The resident-manager of the complex stated in his deposition that the apartment complex employed seventeen maintenance workers and that "whenever it snows the entire seventeen men are assigned to removing the snow." He further stated that the complex had priority for city plows, and had its own equipment, including sand, salt, and shovels to clear snow and ice. The maintenance staff inspected the premises daily.
Plaintiff filed a complaint against JCHA seeking damages for the injuries she had sustained from her slip and fall. JCHA, claiming that it was immune from suit as a public entity both under N.J.S.A. § 59:4-7 and the common law, moved for summary judgment. The Law Division found that the weather immunity did not apply but that common-law immunity did. The Appellate Division agreed that the weather immunity did not apply but reversed the Law Division's grant of JCHA's motion because it found that the common-law immunity for routine snow-removal activities did not extend to public housing authorities. The common law imposed the same duty on public housing authorities as it did on private property owners, namely, "the obligation to exercise reasonable care in making the premises safe for its occupants." 249 N.J. Super. at 443.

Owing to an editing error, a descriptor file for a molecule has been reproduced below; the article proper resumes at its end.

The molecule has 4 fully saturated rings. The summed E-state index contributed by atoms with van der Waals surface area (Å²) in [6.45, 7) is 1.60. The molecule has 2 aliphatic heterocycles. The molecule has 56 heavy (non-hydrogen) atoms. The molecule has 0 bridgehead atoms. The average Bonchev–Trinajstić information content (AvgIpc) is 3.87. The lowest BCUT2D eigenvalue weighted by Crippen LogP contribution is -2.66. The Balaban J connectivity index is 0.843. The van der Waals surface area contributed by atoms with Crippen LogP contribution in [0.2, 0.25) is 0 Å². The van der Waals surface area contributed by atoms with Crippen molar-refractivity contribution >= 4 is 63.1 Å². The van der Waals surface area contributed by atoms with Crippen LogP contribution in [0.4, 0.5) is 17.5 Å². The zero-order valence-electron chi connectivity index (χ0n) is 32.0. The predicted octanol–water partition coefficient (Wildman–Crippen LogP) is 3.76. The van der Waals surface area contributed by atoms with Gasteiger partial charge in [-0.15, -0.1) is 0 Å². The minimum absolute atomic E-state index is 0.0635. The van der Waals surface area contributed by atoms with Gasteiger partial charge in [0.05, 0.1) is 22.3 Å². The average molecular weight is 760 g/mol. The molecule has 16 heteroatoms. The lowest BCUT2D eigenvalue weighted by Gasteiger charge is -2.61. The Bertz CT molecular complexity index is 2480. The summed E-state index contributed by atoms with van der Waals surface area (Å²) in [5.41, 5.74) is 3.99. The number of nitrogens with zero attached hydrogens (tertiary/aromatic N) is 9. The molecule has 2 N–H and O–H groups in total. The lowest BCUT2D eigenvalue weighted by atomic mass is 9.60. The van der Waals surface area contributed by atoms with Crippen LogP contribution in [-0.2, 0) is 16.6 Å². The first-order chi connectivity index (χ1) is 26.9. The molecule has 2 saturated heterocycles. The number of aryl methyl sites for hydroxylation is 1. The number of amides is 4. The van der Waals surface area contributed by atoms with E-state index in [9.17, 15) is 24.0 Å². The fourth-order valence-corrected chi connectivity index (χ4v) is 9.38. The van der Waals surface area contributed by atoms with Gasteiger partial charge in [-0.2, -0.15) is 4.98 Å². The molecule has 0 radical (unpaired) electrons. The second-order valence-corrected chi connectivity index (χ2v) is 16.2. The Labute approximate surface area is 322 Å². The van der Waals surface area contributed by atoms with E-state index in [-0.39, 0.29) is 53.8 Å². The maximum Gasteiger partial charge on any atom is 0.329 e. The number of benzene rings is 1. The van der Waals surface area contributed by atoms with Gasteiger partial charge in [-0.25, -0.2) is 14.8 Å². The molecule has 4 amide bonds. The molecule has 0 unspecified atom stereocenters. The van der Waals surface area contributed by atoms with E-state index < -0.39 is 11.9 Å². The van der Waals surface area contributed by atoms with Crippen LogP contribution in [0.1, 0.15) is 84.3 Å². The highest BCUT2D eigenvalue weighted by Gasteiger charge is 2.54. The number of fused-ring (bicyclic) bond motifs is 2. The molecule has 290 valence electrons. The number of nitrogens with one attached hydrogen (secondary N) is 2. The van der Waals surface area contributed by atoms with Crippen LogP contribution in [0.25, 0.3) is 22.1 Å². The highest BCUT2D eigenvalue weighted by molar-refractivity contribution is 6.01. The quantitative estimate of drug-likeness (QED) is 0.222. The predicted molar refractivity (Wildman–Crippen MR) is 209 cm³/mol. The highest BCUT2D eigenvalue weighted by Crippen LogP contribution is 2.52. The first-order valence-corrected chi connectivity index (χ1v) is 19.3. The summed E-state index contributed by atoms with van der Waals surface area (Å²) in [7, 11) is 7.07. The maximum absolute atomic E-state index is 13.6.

In 1972 the Legislature enacted the New Jersey Tort Claims Act, N.J.S.A. § 59:1-1 to 12-3 (the Act), in response to the judiciary's weakening of the traditional doctrine of sovereign immunity. See Rochinsky v. State, Dep't of Transp., 110 N.J. 399, 404 (1988) (describing the Act's history). The Legislative Declaration to the Act states that "public entities shall only be liable for their negligence within the limitations of this act and in accordance with the fair and uniform principles established herein." N.J.S.A. § 59:1-2.
Any liability of a public entity established under the Act "is subject to any immunity of the public entity." N.J.S.A. § 59:2-1(b). According to the official Comment, that section "is intended to insure that any immunity provisions provided in the act or by common law will prevail over the liability provisions."
We recognize that "immunity is the dominant consideration of the Act." Manna v. State, 129 N.J. 341, 347 (1992) (citations omitted). As the Comment to N.J.S.A. § 59:2-1, further states, courts should employ an analysis that first asks "whether an immunity applies and if not, should liability attach."